We have been focusing so heavily on limiting the power of spells to balance... what if that is not the best way to look at it? What if we have been focusing so heavily on the IMPACT of magic that we have overlooked the SUSTAINABILITY of magic, which may be where the issue lies the most? The intent in the beginning was for Last Hope's magic to be a powerful glass cannon; blow stuff up but once you are done, you are done. When this is the case, I think it works great. But we have so many options now to bring back mana (meditations, tavern, potions, pickle monger, witch magic, etc) that I feel like the sustainability of magic has increased so much that it feels like the impact is out of balance. If we reduce spells down in impact, it means mages have to cast even more magic. A shield may take 2 shatter bolts instead of one, an armored warrior may need 2 acid bolts instead of one, etc. This is more magic. But what about limiting the resource, mana, or making it harder to regain?
The first obvious answer is to make spells cost more mana. This may work for some spells (like Acid bolt, which needs a balance) but most of the other spells cant change in mana costs. Its too restrictive; there isn't enough "wiggle room" to increase mana costs and have it be balanced.
But what about the next option... slowing down mana regeneration. If the resource used to cast spells is more precious, it may be a way to balance it. This also brings in a very story driven mechanic that has not been looked into by the player base and continues to be a mystery... the syphoning. The Syndar first documented that the world is losing its potential for mana and that magic has begun to wane. This is part of our lore that something has happened. An organic way to incorporate this into our game world is to make meditation less effective, which is not only a story progression but also a way to balance magic.
The idea I am proposing is to implement a change to meditation that allows players to have a full meditation as normal for the first meditation of each day. Basically, the first time someone meditates they are able to connect with the mana stream and draw mana out for storage. However, every meditation past that is reduced by half potency. This represents the fact that although the first time you can interact with the mana stream you are fine, continuing to do so builds up a resistance to the effect and makes it difficult. Similar to how people can become resistant to caffiene from drinking coffee, your body resists the ability to interact with and store mana after prolonged exposure. This would reset after a full nights rest, so this would become a daily limitation.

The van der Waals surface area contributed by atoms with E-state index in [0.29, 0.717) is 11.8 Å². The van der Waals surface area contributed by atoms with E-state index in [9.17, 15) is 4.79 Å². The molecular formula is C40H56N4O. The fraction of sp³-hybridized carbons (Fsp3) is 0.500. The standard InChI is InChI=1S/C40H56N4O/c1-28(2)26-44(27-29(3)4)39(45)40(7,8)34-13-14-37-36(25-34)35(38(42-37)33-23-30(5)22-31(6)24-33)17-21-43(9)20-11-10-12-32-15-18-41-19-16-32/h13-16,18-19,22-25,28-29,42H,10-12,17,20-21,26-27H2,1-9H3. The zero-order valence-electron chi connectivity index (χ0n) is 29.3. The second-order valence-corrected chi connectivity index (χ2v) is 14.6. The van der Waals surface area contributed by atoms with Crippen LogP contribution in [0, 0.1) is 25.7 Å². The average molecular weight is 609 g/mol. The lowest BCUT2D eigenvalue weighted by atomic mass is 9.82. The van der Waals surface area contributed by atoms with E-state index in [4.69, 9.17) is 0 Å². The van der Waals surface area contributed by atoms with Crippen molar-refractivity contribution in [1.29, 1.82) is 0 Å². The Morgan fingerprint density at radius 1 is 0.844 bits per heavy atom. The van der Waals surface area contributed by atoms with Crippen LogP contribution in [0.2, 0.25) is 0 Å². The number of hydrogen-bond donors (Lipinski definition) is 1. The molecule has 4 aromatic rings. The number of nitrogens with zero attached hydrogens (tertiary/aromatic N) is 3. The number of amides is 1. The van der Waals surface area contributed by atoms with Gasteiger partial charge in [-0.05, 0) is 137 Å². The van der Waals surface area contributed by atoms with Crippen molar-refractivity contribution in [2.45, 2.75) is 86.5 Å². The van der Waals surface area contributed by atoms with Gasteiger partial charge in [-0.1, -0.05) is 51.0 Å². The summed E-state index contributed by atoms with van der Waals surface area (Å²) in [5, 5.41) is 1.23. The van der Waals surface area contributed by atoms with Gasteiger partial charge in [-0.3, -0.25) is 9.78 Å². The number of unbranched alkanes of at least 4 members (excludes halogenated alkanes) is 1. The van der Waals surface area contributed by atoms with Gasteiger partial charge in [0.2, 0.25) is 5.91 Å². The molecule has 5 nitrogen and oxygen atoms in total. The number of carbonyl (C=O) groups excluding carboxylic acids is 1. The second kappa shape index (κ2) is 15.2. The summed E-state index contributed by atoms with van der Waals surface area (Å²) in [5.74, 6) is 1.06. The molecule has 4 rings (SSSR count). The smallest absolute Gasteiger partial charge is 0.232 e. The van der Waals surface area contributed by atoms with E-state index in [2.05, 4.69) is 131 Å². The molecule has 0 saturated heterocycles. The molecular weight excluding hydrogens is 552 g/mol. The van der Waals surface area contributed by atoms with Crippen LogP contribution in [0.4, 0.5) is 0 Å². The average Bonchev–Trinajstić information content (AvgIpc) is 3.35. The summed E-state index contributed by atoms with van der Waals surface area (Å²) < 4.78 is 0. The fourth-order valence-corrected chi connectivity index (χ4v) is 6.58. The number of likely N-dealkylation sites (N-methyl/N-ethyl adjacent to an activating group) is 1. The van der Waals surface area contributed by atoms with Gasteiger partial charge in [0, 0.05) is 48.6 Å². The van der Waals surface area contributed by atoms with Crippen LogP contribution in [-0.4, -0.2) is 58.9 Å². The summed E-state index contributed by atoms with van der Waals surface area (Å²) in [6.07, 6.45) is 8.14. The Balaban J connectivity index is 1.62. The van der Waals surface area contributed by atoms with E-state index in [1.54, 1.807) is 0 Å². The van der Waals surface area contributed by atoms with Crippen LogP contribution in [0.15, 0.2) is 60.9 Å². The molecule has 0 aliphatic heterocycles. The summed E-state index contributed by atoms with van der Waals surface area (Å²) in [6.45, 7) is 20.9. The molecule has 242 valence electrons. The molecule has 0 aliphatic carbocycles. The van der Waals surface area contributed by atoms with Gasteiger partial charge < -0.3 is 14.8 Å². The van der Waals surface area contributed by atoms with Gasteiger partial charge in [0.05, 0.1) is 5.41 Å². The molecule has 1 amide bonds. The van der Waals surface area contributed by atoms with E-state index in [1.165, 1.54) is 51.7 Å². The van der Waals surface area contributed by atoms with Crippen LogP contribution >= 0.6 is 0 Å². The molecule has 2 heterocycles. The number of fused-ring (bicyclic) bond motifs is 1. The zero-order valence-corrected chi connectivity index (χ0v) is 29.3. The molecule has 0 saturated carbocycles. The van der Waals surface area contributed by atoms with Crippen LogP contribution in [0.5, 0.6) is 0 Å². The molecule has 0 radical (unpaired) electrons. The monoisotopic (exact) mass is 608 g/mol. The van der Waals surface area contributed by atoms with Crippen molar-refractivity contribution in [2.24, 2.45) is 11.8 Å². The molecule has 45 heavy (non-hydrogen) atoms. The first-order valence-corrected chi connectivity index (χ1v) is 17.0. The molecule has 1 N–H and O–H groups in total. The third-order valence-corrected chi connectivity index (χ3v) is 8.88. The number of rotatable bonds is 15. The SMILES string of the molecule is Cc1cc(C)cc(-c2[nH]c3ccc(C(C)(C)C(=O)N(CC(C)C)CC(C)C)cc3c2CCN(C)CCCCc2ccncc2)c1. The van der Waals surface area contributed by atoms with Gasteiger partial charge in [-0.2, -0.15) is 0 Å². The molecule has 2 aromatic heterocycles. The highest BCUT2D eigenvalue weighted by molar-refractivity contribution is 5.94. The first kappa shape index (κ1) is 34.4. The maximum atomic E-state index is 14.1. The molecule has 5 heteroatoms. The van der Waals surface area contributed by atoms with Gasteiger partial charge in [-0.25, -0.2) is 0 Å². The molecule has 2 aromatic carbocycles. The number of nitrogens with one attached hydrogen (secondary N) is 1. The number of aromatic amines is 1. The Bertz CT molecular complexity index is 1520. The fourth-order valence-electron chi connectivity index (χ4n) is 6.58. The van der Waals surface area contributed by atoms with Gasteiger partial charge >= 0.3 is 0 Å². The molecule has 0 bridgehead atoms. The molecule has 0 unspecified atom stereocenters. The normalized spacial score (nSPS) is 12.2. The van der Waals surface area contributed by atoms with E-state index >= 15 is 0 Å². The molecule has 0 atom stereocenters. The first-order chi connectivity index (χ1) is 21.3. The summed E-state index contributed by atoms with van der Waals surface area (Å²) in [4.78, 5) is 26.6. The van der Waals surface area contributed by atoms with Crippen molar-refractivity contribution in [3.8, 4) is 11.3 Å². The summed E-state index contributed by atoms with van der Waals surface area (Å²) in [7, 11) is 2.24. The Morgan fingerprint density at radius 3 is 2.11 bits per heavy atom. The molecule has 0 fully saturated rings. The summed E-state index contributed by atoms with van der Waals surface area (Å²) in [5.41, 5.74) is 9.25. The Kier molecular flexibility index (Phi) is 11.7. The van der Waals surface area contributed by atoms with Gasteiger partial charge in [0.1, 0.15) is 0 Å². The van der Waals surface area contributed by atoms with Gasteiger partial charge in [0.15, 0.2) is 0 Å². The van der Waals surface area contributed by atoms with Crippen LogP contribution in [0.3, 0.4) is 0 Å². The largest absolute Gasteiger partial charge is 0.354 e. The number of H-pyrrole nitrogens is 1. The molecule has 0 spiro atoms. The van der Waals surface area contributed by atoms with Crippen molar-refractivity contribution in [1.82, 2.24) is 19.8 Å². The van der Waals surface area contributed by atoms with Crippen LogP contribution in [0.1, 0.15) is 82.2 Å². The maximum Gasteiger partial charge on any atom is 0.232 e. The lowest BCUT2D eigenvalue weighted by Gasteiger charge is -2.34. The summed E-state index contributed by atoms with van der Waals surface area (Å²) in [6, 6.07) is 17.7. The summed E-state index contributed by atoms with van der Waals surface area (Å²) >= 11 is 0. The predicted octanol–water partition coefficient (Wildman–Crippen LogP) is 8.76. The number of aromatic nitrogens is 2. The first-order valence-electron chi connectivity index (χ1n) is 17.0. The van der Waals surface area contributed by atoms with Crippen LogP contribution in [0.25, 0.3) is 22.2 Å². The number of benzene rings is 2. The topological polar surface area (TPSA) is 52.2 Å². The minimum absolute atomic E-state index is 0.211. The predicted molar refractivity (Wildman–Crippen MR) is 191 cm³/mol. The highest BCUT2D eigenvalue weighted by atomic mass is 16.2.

I think this idea is good because it helps us retain the "powerful" nature of magic but controls the ability in which it can be recovered and sustained. Blowing up a shield, melting armor, or dropping an opponent is powerful but not a huge concern... unless it can be done continuously. I also feel like this is a unique way to bring in an element to the game that has been going on and it is represented through a mechanic.
Some people may say "That is too restrictive, mana can be hard to come by" I would like to revisit the topic we have touched on that compares this to armor. First (to counter Sadie's post above) I actually disagree that removing a mage's mana means that it removes their "weapon" because mages can use weapons (and even armor) as well. So a mage with no mana can flee, fight, or help others too. Next, is that when a player with armor can have their armor melted by a single spell, this is a direct hit to the players ability to make any kind of money. A full plate warrior who has their armor melted in one shot will cost them between 18 to 72 silver to repair based on downtime mechanics and factions. This is a HUGE cost. If they take Blacksmith (which is a 15 exp skill) then this will take almost 2 hours to repair (at 5 minutes per point). Compare this to mana, which expended can be regained for free in 10 minute increments but can be artificially boosted in numerous ways, it makes mana recover much faster than initially intended.
I guess what I am getting at is that I think the powerful effects of magic are fine as long as the ability to regain mana is controlled, or the ability to regain mana remains the same but the power of spells diminishes.